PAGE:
… Most collectivists find comfort in such self-contradictory sentiments as Pierre Proudhon’s “property is theft,” and George Bernard Shaw’s “property is organized robbery.” Were their thinking more focused, they would have become aware that for “theft” and “robbery” to occur, there must be an owner to be despoiled. From whom do they imagine such property to have been taken, and upon what basis did these phantom prior owners base their claims? If the answer is some amorphous “mankind,” how is control exercised by an entire species, and what are the boundaries by which such interests are defined? Is it not clear that these very statements negate the legitimacy of the alleged earlier claimants? If it is an act of “theft” for a specific individual to assert a claim of ownership over a precise item of property against an undefined “owner,” how does a “claim”—and made by whom?— advanced on behalf of a nonexistent collective over undefined property, rise to a level worthy of respect? Such is the confused and wholly abstract base upon which collectivist thought rests.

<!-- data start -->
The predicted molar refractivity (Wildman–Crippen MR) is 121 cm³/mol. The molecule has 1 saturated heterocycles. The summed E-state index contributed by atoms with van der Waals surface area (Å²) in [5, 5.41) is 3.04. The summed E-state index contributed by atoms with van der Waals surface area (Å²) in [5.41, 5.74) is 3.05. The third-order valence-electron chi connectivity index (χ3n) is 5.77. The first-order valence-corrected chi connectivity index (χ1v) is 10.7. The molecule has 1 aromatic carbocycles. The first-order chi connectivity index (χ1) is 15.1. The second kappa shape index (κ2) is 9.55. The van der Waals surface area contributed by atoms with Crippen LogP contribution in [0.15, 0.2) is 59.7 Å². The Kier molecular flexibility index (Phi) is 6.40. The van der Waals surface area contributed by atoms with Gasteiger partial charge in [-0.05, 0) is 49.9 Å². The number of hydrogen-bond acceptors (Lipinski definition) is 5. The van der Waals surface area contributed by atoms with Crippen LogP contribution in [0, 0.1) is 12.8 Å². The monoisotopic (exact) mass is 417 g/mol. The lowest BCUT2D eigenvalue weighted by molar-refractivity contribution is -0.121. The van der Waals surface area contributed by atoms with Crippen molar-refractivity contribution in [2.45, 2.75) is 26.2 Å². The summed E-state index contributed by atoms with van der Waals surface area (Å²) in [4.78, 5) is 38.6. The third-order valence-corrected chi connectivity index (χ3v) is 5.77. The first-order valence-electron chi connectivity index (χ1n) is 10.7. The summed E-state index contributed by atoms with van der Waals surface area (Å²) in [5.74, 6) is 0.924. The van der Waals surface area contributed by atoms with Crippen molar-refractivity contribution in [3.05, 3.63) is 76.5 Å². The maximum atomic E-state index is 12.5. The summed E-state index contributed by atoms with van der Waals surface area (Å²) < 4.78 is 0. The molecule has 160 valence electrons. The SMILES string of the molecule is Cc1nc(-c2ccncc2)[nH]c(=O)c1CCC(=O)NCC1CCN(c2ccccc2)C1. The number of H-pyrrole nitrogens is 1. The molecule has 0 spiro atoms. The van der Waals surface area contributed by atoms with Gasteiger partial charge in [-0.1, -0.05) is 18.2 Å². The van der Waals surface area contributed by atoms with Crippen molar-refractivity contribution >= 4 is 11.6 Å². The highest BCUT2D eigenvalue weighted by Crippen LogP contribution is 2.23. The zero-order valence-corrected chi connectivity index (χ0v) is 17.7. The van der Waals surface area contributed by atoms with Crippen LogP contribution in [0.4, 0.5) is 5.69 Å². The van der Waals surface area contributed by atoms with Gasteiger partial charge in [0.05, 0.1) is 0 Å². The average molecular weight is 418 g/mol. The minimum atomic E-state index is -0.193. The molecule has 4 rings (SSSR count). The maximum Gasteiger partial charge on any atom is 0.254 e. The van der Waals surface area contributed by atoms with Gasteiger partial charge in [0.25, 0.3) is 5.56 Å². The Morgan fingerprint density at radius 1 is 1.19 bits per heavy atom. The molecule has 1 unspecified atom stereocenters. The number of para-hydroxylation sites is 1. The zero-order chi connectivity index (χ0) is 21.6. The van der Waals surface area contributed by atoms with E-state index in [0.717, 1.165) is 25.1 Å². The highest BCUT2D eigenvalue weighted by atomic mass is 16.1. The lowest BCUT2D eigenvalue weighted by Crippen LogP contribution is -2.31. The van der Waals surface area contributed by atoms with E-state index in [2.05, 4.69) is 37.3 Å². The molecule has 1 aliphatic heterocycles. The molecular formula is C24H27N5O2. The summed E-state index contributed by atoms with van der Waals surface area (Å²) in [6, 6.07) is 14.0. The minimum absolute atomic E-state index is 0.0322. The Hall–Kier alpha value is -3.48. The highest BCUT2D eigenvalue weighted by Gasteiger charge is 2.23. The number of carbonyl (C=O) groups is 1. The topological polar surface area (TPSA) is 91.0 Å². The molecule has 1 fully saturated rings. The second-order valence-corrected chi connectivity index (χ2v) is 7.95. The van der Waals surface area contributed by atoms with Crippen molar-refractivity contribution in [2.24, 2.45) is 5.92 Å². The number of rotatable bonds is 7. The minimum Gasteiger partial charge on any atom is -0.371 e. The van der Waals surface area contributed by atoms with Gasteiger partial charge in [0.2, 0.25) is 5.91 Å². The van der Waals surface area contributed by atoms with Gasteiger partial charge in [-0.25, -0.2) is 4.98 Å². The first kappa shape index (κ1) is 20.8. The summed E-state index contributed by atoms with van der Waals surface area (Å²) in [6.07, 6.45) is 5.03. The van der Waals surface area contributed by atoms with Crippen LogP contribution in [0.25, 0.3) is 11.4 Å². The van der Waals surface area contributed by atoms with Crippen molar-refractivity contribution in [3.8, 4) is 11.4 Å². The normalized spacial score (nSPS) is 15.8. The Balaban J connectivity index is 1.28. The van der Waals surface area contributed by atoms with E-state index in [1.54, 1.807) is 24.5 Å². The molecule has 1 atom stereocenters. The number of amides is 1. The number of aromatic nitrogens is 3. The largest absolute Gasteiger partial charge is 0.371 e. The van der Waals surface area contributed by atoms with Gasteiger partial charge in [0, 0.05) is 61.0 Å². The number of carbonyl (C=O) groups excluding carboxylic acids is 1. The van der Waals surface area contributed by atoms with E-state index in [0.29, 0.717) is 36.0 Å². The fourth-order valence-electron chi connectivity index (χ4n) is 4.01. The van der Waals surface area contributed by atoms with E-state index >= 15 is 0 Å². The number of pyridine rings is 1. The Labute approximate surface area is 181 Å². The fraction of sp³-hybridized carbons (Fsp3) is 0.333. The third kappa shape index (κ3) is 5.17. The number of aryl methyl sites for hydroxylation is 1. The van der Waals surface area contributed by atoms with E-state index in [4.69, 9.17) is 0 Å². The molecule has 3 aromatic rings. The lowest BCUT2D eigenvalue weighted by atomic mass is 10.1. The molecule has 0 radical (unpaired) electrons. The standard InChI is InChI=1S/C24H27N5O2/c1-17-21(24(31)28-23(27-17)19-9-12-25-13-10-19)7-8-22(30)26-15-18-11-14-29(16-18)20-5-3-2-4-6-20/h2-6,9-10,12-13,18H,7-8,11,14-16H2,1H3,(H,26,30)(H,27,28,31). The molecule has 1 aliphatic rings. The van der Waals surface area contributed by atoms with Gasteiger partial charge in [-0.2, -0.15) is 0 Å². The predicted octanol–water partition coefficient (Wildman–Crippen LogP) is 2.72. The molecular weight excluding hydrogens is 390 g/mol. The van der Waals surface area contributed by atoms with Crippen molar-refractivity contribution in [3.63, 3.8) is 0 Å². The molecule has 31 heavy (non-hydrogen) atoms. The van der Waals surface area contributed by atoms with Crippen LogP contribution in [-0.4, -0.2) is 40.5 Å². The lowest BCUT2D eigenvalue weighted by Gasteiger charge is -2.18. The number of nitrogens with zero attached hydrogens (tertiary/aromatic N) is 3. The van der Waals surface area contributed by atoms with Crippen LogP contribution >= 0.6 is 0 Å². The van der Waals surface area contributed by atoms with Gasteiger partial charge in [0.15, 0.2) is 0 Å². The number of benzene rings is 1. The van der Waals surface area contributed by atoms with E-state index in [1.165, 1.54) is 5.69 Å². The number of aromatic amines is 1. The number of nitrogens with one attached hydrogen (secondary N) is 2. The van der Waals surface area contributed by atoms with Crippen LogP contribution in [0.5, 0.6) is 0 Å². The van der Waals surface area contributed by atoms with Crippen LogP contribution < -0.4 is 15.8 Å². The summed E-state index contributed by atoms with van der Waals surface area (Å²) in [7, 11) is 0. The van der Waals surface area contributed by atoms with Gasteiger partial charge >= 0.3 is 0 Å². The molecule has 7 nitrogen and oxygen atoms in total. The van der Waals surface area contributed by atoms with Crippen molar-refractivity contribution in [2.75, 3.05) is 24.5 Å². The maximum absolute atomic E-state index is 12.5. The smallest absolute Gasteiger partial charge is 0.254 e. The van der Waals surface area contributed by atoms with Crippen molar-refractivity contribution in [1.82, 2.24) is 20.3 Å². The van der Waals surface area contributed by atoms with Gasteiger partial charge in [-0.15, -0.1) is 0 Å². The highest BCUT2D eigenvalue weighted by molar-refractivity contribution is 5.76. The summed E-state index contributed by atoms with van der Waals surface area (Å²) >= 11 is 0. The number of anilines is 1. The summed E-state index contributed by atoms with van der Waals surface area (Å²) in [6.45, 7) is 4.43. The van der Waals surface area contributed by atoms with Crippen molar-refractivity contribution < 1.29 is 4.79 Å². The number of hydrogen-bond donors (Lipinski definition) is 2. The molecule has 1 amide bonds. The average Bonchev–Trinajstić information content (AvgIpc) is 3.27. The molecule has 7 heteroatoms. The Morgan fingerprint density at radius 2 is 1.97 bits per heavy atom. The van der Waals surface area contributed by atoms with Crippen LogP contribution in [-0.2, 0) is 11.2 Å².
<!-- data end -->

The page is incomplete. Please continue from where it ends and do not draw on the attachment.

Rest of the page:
Butler Shaffer, Boundaries of Order: Private Property as a Social System (2009), pp.251-252
Me. If you take something that I could previously use, and make it your own entirely, it was me you took it from. And my sister. And my father and my mother, my uncles, my aunts, all my extended family, indeed, all mankind. “Mankind” as an answer is not “amorphous,” it didn’t get taken from some spirit of mankind, it got taken from me, and also from everybody else. If you deny group claims to property, that swings directly back – if I take a cheese burger at McDonalds, from whom do you imagine that property was taken? The stock holders of McDonalds are also a group, does that automatically invalidate their every claim?